- The injuries: Dotzler was just recently cleared by doctors to go full-speed again, but Altman continues to emphasize that the sophomore point guard is ready for game action. Until Josh comes back, Bahe and Miles will get the bulk of the point guard minutes, which surely makes for some interesting possessions given as Bahe is playing significant minutes for the first time in his college career (he transferred from Kansas, where his time on the court was limited) and Miles is a true freshman still trying to adjust to the added responsibilities of both a college basketball player and a college student.
Hibma is also plagued by injuries, something that has been a consistent part of each of his college seasons. And Jackson, who was brought in as a possible back-up at point guard in case Dotzler didn’t get healthy, has been struggling to get back from an ankle injury that has sidelined him for the majority of the last year.
- The non-conference schedule: Due to RPI and strength-of-schedule criteria for determining inclusion and seeding the NCAA tournament, colleges and universities need to be as aggressive as possible in their non-conference scheduling. Obviously, none of the big-name schools across the country are lining up to play the Jays, but Creighton has its hands full with some challenging games. Nebraska (no matter how overmatched they might be, roster-wise), George Mason, Xavier, Dayton, Fresno State, and any of the teams in the Rainbow Classic tournament will give the Jays all they can handle.
- The Valley: Last year was a sweet one for the 100-year-old Missouri Valley Conference. Both Bradley and Wichita State played in the Sweet 16, and Southern Illinois Northern Iowa joined them in the Big Dance. Last year’s Player of the Year, WSU’s Paul Miller, is gone, but each of the best teams in the Valley brings back a core nucleus of successful and talent players who have all had great games in conference play. Last year was a record-setting one for the conference; don’t be surprised if it happens again.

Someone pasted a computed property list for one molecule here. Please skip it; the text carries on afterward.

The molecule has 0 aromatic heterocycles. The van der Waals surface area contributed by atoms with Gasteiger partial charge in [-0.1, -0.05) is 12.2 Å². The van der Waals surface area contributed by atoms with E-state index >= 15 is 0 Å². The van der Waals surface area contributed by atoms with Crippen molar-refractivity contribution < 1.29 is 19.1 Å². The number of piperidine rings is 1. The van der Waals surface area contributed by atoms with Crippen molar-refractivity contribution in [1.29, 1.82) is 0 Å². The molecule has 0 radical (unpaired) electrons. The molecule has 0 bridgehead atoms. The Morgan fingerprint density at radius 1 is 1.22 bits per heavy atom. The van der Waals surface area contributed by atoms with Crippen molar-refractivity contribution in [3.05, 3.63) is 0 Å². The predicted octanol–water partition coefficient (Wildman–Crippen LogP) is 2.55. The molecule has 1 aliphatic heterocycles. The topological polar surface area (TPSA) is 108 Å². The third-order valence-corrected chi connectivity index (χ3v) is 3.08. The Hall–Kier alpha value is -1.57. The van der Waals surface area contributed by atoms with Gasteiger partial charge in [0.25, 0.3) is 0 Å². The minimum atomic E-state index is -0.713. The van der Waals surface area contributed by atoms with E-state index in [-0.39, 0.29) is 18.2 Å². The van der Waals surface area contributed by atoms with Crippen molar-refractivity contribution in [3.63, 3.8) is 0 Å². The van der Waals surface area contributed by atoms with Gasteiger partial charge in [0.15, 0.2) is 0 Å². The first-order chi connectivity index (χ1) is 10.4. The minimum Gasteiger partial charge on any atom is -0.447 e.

Perhaps the biggest question, or the most important factor affecting the possible success of this year’s Jays squad, is whether or not the members of this team are ready for the responsibilities that come with expectations. It really doesn’t matter if the expectations are warranted or not. I liken preseason polls and accolades to CD and album reviews. Music critics have endorsed some pretty awful music in the past, and some really great stuff has gone unnoticed by a majority of the population. Why? Well, some journalists and critics just piggy-back on the ideas of others, and when they need to review an album or an artist, they just regurgitate the same descriptors and track reviews that the other writers gave the record. Some critics know what they’re talking about; some don’t. But, because of the Internet and the ability it gives for anyone to post their idiotic ramblings about music or sports (see: this blog), the number of these critics has amplified in the past 10 years. This makes everyone an “expert,” and all of these “experts” create lists.
Which leads us to the insane amount of preseason publicity garnered by this year’s Jays, the total of which is far too long to list on this site. The gist of it is that regardless of whether these writers follow the Jays incessantly, or if they haven’t seen them play more than one or two games in the past couple of years, the bandwagon has been cleaned off, gassed up, and is charging full-boar at the start of the season. These guys could just be ripping off each others’ articles, and they might not know Pierce Hibma from Pierce Brosnan, but it is out there for the world to read.
And, if you listen to Altman, those reading these lists and rankings include his own players. Whether or not the deserve it, they’re ranked in the preseason coaches poll (#23 at the time this was written) and in the Associated Press poll (#19) – the AP honor is the first of its kind to start as season in school history. If you listen to the players, they say their ultimate goal is to be playing their best basketball at the end of the season. But if they focus too much on preseason rankings and the “expert” lists, they’ll have to win automatic bids to play in the Big Dance. All the pieces are in place; they just need a lot of focus, a lot of execution, and that great glue called luck to help form the puzzle that everyone close to the program can see — a championship-caliber basketball team.